EMPLOYER, JOB: Edinburgh Premium Outlets, maintenance,
DIAGNOSED: December 2010
TREATMENTS: Mastectomy, chemotherapy, radiation
PARENTS: Joe (deceased) and Wilda Jean Boas
SIBLINGS: Brothers, Randy, Greg, Tracy; sisters, Della Dolan, Susan Johnson
Mark Boas thanks a man he never met and the color pink for saving his life from a disease he thought affected only women.
In October 2010, a pink newspaper at his mother’s house caught Boas’ attention. The Oct. 15 edition of The Republic contained a special breast cancer awareness section, and the entire paper was the color that has become synonymous with the cause.
But had it not been for a story about Hope resident Larry Shepherd’s ordeal with breast cancer, Boas might have continued to ignore a lump in his sore left breast that had been bugging him for a month.
“I didn’t dream I’d get it,” said Boas, a 56-year-old Columbus resident. “If he hadn’t been in the paper, if it was just women, I never would have thought about it.”
Instead, Boas became concerned. His older sister contracted breast cancer, and a cousin had died from it.
Within a month, Boas went to a health clinic for a mammogram. An abnormal result prompted the need for a biopsy. A positive result for breast cancer necessitated a mastectomy on Dec. 22, followed by chemotherapy starting in January and radiation starting in August.
The past year has been a whirlwind for Boas, but he says he’s at peace with the fact that he has breast cancer.
“Once I knew the truth, I knew what I’ve got to do,” he said.
Boas first noticed how sore his left breast was in September 2010, when leaned over a toolbox on his truck to get a tool he needed for a construction job. He didn’t think too much of the pain.
When he read Shepherd’s story a month later, he reconsidered what the pain could mean and took action.
A Dec. 7 telephone call from Tammy Creech, a nurse navigator at Columbus Regional Hospital’s Breast Health Center, confirmed what was suspected after the mammogram and biopsy: Boas had early Stage 3 breast cancer — which meant it had not spread throughout his body.
“His reaction was really positive, like it’s just something I’ve got to take care of, so get it done,” Creech said.
Days before Christmas, Dr. David Thompson, a surgeon, removed Boas’ left breast, including a 2.2-centimeter tumor, and 22 lymph nodes — 10 of which tested positive for cancer. A port was inserted in his chest for the chemotherapy drugs.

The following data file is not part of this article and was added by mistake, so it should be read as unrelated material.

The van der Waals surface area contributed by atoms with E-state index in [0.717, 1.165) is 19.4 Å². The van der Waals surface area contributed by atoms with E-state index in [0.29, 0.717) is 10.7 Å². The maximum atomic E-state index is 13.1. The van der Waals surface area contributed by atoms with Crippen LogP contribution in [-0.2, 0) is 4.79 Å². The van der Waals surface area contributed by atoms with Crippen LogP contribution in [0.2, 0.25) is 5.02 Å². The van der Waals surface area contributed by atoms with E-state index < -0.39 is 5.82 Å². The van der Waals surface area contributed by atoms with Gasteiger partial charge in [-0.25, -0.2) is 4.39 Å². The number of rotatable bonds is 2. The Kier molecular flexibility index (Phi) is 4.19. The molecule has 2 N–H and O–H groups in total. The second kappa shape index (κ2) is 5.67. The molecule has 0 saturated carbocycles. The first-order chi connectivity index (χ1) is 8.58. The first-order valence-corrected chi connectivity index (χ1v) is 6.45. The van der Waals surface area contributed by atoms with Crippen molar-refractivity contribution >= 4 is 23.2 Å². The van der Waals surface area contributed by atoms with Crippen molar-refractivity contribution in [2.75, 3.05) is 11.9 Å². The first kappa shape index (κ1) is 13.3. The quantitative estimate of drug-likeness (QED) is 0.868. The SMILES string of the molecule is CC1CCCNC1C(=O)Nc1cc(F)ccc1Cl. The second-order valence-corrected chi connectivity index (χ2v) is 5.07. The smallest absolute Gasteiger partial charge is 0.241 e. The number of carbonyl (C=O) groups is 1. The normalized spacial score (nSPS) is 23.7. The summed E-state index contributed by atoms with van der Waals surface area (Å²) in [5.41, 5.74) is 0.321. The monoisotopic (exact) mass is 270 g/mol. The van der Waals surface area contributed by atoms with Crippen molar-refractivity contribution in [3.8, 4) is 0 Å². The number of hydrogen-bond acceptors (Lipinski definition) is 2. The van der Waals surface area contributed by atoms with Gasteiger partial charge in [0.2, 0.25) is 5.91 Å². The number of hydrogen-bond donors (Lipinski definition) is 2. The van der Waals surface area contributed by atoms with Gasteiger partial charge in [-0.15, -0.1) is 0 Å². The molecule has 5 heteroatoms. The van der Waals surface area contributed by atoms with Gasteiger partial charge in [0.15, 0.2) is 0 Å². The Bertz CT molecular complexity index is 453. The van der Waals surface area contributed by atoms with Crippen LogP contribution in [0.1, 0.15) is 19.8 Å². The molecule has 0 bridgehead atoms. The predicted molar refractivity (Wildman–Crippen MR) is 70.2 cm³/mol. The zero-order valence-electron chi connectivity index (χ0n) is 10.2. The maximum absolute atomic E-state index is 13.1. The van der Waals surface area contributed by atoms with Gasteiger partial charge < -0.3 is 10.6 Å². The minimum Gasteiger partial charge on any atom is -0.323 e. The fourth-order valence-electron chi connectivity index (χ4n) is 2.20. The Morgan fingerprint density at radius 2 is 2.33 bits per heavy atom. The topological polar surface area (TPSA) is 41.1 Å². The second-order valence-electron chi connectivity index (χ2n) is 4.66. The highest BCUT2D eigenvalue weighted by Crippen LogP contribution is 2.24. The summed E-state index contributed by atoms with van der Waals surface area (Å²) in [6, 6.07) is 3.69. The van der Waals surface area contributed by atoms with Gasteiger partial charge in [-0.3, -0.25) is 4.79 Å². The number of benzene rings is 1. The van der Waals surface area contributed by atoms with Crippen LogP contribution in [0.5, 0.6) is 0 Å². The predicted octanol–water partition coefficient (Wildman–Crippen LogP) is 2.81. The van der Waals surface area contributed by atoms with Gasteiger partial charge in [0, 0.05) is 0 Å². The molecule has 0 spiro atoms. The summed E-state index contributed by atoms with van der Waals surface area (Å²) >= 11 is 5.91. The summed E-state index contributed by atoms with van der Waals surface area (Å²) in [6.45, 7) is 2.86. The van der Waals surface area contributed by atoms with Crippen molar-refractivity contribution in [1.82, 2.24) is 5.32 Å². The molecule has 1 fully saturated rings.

“Once you have cancer in the lymph nodes it means you need some type of chemotherapy because there’s the likelihood that the cancer has spread beyond the lymph nodes to elsewhere in the body, and the chemotherapy treats the whole body,” Thompson said.
Patients who undergo surgery, chemotherapy and radiation after cancer is found in the lymph nodes have about a 60 percent chance of avoiding a reoccurrence of cancer over five years, Thompson added.
Boas started chemotherapy Jan. 17, receiving a dose of drugs once a week every three weeks, at CRH’s Cancer Center. Each treatment lasted about 90 minutes, and he received the last one in late June.
The first three or four doses weren’t too bad, Boas said, although he had trouble sleeping, lost his appetite because food tasted bland and lost all his body hair.
He lost only 5 pounds because he mixed a protein powder with his milk.
Only after the last two chemotherapy treatments did Boas feel sick.
Radiation treatments took place on a different schedule. Treatment took about 20 minutes a day Monday through Friday, for a total of 28 sessions. Each used photons to kill cancer cells in his left breast area. Those sessions were followed by radiation treatments just for the scar from his mastectomy. It used electrons — which don’t penetrate as deeply as photons — to kill any cancer cells hiding in the scar tissue.
The treatments were easy, he said, except that he needed to remain still throughout.
Donna Christian, Boas’ boss at Edinburgh Premium Outlets, understands what Boas has endured, because she is a breast cancer survivor.
Christian, general manager of the outlet mall, considers Boas an inspiration to his co-workers.
“He continues to work while undergoing surgery, chemotherapy and radiation. He has kept a positive attitude through the whole process,” she said.
Boas said breast cancer served as a wake-up call.
“You make every day count and not take things for granted,” Boas said.
Shepherd lived the same philosophy after developing breast cancer. Unfortunately, he never fully defeated the disease and lost his life to it Sept. 24.
Boas will have to take Tamoxifen, a drug that interferes with the activity of estrogen, for five years, to help stave off a reoccurrence.
That’s fine with him. He’s just doing what needs to be done.
That includes sharing his story with men if he thinks they need to know it.
Just like a man from Hope did.